I've long wondered if the 1982 strike kept Carmichael out of Canton. Look at his career stats. He fell just short of 600 receptions, 9,000 yards, and 80 touchdowns. Projecting his '82 season to 16 games, Carmichael reaches 618 catches, 9,405 yards, and 81 TDs. Attaining those round numbers makes his stats look a lot different, the same way that new phone seems like a better deal at $195 than $200. A seventh-round draft pick, Carmichael led the Eagles in receiving yardage seven times and played in four Pro Bowls. He led the league in both receptions and receiving yards in 1973; his 1,116 yards were the most of any season in the post-merger 14-game schedule. In 1979, Carmichael broke the NFL record for consecutive games with a reception, eventually stretching the mark to 127 before it was broken by Steve Largent in 1986.
Cincinnati Bengals, 1973-84
416 receptions, 7,101 yards, 53 TD
Isaac Curtis was fast. He terrified defenses and dictated coverage. Since no one could keep up with Curtis, defenses had to rough him up. This inspired the 1974 "Isaac Curtis rule" (a precursor to the "Mel Blount rule"), which limited defenders to one chuck of a receiver after five yards. While the later rule was put in to limit the way Blount controlled receivers, the earlier rule was instituted to limit the way defenders controlled Isaac Curtis.
He played for Don Coryell at San Diego State, then for Paul Brown and Bill Walsh in Cincinnati. The Bengals drafted him in the first round and paired him with quarterback Ken Anderson. Curtis led the league in receiving average in 1975, but never in any other major statistic. He never caught 50 passes in a season, never had 1,000 yards, and caught double-digit TDs only once, 10 in 1974. But like many great deep threats, he was an impact player whose value exceeded his numbers. Curtis made the Pro Bowl as a rookie, the first of four consecutive selections.
Mel Gray was fast, too. Like Isaac Curtis, he was a four-time Pro Bowler. Like Curtis, he never caught 50 passes in a season, never had 1,000 yards, and caught double-digit TDs only once. Like Curtis, he played for Don Coryell (who coached Gray's Cardinals from 1973-77) and teamed with a very good quarterback who is not in the Hall of Fame (Jim Hart). Like Curtis, his best season was 1975. That year, Gray was named first-team all-pro by every major outlet except the Newspaper Enterprise Association, which named Curtis ahead of him. Curtis' career stats are slightly better than Gray's:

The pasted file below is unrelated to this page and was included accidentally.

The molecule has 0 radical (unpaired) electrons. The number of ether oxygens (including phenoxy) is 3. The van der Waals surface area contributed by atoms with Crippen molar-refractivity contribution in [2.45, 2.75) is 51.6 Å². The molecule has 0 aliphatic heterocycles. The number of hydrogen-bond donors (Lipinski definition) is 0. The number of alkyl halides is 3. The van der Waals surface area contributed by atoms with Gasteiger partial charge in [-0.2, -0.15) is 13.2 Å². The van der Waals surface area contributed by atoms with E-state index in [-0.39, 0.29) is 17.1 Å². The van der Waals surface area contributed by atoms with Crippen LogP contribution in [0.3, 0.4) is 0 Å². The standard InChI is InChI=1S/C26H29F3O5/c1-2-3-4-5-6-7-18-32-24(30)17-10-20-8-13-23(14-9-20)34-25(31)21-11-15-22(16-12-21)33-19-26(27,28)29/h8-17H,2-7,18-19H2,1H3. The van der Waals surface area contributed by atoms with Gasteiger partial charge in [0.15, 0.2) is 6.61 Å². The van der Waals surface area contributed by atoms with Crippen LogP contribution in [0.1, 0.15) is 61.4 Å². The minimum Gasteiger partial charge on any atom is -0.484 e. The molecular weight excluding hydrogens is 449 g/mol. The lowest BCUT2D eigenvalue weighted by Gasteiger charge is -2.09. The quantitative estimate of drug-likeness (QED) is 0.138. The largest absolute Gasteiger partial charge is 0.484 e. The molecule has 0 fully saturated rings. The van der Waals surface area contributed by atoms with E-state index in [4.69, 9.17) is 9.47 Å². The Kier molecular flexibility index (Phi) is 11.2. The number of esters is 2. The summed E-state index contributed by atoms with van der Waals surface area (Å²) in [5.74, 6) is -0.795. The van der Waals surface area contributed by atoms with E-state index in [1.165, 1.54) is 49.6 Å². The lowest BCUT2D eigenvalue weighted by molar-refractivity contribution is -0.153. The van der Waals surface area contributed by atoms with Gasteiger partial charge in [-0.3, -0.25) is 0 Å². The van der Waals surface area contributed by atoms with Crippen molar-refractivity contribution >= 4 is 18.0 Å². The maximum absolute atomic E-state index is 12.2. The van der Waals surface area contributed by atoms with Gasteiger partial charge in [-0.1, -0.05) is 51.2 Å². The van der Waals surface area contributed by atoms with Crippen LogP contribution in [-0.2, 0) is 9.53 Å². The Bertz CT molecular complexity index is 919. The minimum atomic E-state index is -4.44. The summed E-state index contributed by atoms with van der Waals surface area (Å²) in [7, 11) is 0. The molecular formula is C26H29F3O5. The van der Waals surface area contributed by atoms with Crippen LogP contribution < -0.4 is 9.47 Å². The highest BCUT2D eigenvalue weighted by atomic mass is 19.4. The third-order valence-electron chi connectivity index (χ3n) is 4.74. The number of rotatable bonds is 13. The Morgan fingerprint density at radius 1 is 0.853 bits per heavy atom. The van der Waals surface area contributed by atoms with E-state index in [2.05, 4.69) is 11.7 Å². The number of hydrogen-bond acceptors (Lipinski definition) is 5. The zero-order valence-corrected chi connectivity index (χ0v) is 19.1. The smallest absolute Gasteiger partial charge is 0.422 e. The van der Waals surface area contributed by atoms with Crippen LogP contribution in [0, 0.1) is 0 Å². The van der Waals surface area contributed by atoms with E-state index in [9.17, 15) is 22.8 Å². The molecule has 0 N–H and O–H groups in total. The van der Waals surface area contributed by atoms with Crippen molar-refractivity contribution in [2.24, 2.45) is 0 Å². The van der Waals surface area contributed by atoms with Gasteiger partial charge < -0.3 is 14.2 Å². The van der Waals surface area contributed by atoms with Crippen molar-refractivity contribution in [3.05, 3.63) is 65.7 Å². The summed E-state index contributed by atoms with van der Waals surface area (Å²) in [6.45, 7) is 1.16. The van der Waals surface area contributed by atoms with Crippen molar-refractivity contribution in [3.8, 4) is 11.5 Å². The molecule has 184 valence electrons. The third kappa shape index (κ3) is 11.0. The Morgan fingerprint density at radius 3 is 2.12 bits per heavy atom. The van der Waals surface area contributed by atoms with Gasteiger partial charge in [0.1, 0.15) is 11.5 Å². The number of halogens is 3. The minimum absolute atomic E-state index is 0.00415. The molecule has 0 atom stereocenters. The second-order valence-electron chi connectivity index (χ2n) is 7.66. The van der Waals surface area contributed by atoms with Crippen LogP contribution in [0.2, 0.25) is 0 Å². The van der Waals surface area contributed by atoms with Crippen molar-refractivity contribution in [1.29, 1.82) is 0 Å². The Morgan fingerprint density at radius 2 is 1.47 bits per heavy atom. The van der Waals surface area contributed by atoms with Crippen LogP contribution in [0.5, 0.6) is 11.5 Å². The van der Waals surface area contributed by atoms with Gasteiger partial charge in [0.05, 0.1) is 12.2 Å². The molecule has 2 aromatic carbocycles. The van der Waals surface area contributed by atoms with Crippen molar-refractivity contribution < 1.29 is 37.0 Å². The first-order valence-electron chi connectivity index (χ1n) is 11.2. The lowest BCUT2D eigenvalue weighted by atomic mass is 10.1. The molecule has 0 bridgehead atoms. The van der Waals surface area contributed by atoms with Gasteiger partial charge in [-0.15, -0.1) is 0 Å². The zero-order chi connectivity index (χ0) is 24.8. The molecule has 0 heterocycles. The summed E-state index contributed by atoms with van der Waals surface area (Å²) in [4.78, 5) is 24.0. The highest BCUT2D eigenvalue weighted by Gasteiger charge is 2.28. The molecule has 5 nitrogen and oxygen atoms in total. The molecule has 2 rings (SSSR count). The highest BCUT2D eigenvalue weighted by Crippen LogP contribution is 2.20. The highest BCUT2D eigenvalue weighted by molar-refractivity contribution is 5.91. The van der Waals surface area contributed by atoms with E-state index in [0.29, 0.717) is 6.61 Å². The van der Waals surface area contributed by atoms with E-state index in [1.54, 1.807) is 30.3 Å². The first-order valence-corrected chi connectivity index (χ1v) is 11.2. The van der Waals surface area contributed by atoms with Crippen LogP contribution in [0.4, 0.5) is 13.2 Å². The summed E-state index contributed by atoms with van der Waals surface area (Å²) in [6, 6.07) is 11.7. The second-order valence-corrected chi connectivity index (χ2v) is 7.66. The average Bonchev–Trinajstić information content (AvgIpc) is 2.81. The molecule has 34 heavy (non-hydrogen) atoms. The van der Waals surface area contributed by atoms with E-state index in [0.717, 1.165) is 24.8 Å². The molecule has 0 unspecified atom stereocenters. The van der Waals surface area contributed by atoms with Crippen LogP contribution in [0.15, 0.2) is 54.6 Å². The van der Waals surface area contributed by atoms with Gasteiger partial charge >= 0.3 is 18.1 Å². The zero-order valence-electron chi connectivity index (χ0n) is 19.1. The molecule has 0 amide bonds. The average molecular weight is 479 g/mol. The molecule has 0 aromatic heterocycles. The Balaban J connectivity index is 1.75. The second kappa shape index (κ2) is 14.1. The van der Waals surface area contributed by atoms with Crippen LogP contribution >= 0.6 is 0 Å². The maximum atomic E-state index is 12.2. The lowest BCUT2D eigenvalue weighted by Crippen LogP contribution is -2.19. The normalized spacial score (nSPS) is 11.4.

Mel Gray the wide receiver, born in 1948, is no relation to Mel Gray the kick returner, born in 1961.
New Orleans Saints, 1967-68, 1977; St. Louis Cardinals, 1969-71; Minnesota Vikings, 1972-75; Atlanta Falcons, 1976; Chicago Bears, 1977
382 receptions, 7,056 yards, 48 TD
John Gilliam played from 1967-77. During those 11 years, 28 NFL players had a 900-yard receiving season. Eleven of the 28 had multiple 900-yard seasons. Two of the 28 had three such seasons. And only one, John Gilliam, had four.
Gilliam was a track star at South Carolina State, with a 9.5-second 100-yard dash. That speed served him well in football. Gilliam was a successful kickoff returner (1884 yds, 25.5 avg, 2 TD) and an explosive downfield receiver. Twenty-eight of his 52 career touchdowns were on plays of at least 30 yards. That includes a 94-yard kickoff return TD on the first play in New Orleans Saints history. Gilliam led the NFC in receiving average in 1970, and led the NFL in 1972. He also tied for the league lead in KR TDs in 1969.
Gilliam made four Pro Bowls, all with the Vikings, though he probably was just as good with the Cardinals. During his three years in St. Louis, Gilliam averaged 46 receptions, 929 yards (best in the NFL), and 6.3 TDs, compared to 41 receptions, 824 yards (best in the NFL again), and 6.8 TDs with Minnesota. Over his seven seasons with the Cardinals and Vikings, Gilliam had 400 more yards than any other receiver in football. Gilliam's 7.3% advantage over second place is larger than Calvin Johnson's 6.0% first-place advantage during his career (2007-15).
Los Angeles Rams, 1968, 1973-77; Philadelphia Eagles, 1969-72; New England Patriots, 1978-81; Minnesota Vikings, 1982; Seattle Seahawks, 1983